Defending Shorts, Hindenburg Takes on Palihapitiya’s Clover

Billionaire Chamath Palihapitiya has been talking up the evils of short selling, offering no sympathy for hedge funds and defending the right of retail investors to sway the fate of stocks the way Wall Street pros do.

Now one of those pros is taking aim at a startup backed by the venture capitalist and taken public through one of his special purpose acquisition companies. Hindenburg Research, a short seller that gained fame last year with its critical analysis of Nikola Corp., has come out with a report targeting Palihapitiya’s Clover Health Investments Corp., claiming the health insurer misled investors and failed to disclose a Justice Department probe.

Defending Shorts, Hindenburg Takes on Palihapitiya’s Clover

The company’s shares tumbled 12% Thursday. Clover is working on a response to the report that should come out Friday, a spokesman said. A spokesperson for Palihapitiya didn’t respond to requests for comment.

Hindenburg said it’s not betting against Clover shares, and its motive was to show the value of “critical, adversarial research” after retail traders upended the market in a rebellion against Wall Street short sellers. Individual investors piled into beaten-down stocks such as GameStop Corp. last month to send shares soaring, leading some short sellers to abandon their bets entirely after incurring massive losses.

“Everyone is angry, and right now we believe it is important to explain the role short sellers play in a healthy, functioning market,” Hindenburg said in its Clover report.

Hindenburg alleged that Clover is under investigation by the Justice Department for potentially overcharging the federal government for health-care services. The research firm said a former employee received a request from the U.S. attorney in Philadelphia in late October to provide information on Clover’s billing practices, just weeks after Palihapitiya announced his plan to take the company public.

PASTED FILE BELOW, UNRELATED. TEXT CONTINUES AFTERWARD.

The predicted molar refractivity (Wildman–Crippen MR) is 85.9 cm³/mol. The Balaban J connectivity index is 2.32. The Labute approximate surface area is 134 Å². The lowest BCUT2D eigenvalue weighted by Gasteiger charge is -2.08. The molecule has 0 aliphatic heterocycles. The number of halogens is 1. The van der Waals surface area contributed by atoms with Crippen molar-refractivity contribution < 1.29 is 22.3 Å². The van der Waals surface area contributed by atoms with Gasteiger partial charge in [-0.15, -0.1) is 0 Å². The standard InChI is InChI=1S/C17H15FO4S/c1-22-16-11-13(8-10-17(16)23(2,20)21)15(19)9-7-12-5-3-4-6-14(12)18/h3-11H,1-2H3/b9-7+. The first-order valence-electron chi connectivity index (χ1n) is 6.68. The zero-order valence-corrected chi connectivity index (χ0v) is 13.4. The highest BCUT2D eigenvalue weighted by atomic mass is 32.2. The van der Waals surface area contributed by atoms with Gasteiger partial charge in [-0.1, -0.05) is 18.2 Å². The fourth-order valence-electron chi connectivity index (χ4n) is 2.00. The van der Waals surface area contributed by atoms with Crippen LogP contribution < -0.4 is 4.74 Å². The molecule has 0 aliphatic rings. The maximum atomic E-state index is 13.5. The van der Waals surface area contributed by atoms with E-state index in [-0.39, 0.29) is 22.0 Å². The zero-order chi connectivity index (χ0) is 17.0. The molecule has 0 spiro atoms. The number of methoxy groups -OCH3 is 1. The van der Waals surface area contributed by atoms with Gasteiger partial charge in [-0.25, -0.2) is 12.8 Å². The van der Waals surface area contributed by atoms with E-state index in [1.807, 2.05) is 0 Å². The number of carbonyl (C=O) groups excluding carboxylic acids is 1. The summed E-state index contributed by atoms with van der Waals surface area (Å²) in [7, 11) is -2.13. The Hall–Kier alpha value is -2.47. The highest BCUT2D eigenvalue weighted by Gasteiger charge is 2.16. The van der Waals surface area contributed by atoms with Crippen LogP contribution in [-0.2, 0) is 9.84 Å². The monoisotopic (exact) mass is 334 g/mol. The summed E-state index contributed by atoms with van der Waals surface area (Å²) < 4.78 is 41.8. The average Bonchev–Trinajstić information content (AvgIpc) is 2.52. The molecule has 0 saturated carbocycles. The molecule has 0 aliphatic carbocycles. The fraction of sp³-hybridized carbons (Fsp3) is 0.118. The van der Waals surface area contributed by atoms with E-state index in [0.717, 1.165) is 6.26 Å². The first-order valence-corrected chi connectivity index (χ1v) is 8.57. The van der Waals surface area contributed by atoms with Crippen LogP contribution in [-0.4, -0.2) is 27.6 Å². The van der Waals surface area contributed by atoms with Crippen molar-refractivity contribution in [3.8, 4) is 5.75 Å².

Clover, based in Franklin, Tennessee, hasn’t disclosed the existence of any probe. A Justice Department spokesperson wouldn’t deny an investigation into Clover.

The trading frenzy in recent days has bloodied some well-known hedge funds and left several wary of sticking with their old strategies. Citron Research, for one, has said it will no longer publish short-selling analysis after 20 years of providing the service.

Palihapitiya has been one of the vocal backers of individual investors storming the bastion of Wall Street shops, and egged on the prospect of established firms getting knocked off their perches. The investor’s public profile has soared during the pandemic, in particular after he advocated that the government should let large companies go bankrupt rather than bail them out. He said taxpayer funds should be sent directly to individuals.

The serial SPAC-dealmaker has also invested in a half-dozen deals unrelated to his own blank-check vehicles.

Hindenburg’s most well-publicized report targeted Nikola last September, alleging the clean-energy trucking startup was “an intricate fraud built on dozens of lies.” Hindenburg alleged that Nikola had given a misleading impression of its technology by rolling a prototype down a hill in a promotional video. The company’s founder resigned and the U.S. Securities and Exchange Commission opened an investigation in the wake of the report. General Motors Co. scrapped a planned equity investment months later. Nikola has denied misrepresenting itself.

Prior to the report, Nikola’s stock had soared after the company went public through a reverse merger with a SPAC.

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